Damaged bridge a ‘death trap’

Students of Namosi Catholic Primary School cross the damaged bridge on their way home at Narukunibua village in Namosi last Thursday. Picture: SOPHIE RALULU

A damaged bridge still used by Narukunibua villagers in Namosi has been described as a death trap.

Despite raising their concerns about the condition of the bridge with Prime Minister Voreqe Bainimarama during the opening of the Dada Government Station this year, villagers say their pleas have fallen on deaf years.

Narukunibua chief Ratu Sailosi Rodaivalu said an elderly man in his village had become bedridden after sustaining injuries while trying to cross the bridge.

Ratu Sailosi said 50 students who attended Namosi Secondary School and Namosi Catholic Primary School from the village accessed the bridge daily risking their lives.

“One elderly man who lives across the village, while crossing the damaged bridge, slipped and injured his leg, since then he has been bedridden,” Ratu Sailosi claimed.

Our children use that bridge daily to get to school and during bad weather they wade through floodwaters to get to the village.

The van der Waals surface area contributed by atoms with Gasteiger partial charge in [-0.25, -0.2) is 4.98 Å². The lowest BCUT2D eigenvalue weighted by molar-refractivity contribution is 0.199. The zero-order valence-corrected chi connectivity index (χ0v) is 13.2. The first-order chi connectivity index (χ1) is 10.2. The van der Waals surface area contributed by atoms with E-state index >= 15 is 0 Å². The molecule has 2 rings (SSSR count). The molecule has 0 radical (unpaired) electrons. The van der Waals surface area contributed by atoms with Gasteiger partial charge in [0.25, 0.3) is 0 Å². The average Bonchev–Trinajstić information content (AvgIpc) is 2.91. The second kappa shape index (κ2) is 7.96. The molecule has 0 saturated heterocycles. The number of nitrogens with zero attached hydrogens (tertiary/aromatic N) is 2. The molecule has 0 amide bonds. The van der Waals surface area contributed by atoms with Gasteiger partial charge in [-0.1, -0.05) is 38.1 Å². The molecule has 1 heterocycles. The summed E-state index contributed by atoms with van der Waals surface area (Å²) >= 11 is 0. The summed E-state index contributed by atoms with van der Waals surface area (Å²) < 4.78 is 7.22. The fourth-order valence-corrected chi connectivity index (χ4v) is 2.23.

“For years since 1994, we have been asking government to fix this bridge. They come here, conduct surveys and return without doing anything.”

Ratu Sailosi said the cold river water could also make children sick.

“It’s really cold, even we adults are getting sick from this cold climate in the interior of Namosi and imagine students who are crossing this river daily,” he said.

Parents in the village say they are concerned about the safety of their children who continue to be left behind.

Questions sent to Minister for Infrastructure Jone Usamate on July 30 remained unanswered when this edition went to press.

A team from this newspaper was in the village on Wednesday last week to cover challenges faced by villagers.

Vateresia Maria (front) with other Year 5 students of Namosi Catholic Primary School cross the damaged bridge on their way home from school at Narukunibua Village in Namosi. The bridge was damaged during Cyclone Kina in 1993. Picture: SOPHIE RALULU

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